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Populus Tremula or QuakingAspen Tree The broadleaf deciduous aspen tree is native to the U.K. and most of Europe. The Latin term ‘tremula' roughly translates into ‘trembling’ and refers to the way the tree's foliage trembles when the wind blows. The tree is also commonly called the Quaking Aspen.
The Aspen tree’s shimmering round foliage boasts irregular blunt teeth. The leaf stalk of each leaf is uniquely flattened and extremely flexible near the leaf blade. This enables each leaf to flutter and quake when the wind blows. The tree’s young leaves emerge in shades of copper late in the spring. As they mature, they turn green. During the autumn months, the foliage colours change to a brilliant yellow with some rare shades of red. The leaves tend to remain on the tree until the first snowfall or heavy frost.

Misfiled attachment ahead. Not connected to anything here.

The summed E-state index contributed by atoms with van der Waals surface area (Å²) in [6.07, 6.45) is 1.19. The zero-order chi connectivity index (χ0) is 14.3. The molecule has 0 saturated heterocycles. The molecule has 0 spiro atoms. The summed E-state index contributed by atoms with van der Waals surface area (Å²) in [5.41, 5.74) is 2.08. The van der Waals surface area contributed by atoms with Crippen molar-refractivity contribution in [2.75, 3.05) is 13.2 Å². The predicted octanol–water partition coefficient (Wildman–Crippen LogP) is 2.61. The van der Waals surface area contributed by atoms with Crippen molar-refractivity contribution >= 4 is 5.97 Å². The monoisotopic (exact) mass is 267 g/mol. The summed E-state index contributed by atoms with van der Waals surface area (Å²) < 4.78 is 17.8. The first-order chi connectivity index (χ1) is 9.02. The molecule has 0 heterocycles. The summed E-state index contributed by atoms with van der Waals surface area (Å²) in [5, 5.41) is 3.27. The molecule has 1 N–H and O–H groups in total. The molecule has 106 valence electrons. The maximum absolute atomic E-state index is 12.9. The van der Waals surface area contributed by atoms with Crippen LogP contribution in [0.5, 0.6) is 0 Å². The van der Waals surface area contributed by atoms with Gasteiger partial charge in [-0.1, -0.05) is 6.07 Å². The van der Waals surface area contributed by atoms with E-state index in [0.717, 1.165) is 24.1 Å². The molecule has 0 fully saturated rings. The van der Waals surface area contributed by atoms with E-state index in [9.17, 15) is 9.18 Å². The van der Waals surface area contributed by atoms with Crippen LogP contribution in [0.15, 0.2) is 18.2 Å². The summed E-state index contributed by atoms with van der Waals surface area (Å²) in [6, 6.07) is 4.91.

From March through April, catkins start to appear on the tree. The Aspen is dioecious, so it produces male and female catkins on separate trees. Male catkins are a greyish-brown and tend to dangle down. Female catkins are less noticeable and appear in soft shades of green. Upon pollination, the female catkins produce furry seeds that are released into the air. Both the male and female catkins turn a woolly grey as summer progresses and often remain on the tree well into the winter months even after the foliage has fallen away.
When mature, the Aspen tree usually stands 25 meters in height with a canopy width of 10 meters. The bark is a silvery grey with fissures when young. Upon maturity, it develops a darker grey shading and has black lichen.
The Aspen tree grows best in full sun or partial shade and is extremely accepting of a variety of soil types. It prefers neutral to acidic soil. The tree thrives in moist soil and can even tolerate soggy conditions. It can be planted in heavy clay soil to improve drainage. Although the tree can withstand strong winds, it is not ideal for a maritime region. Many more tree in our deciduous trees section.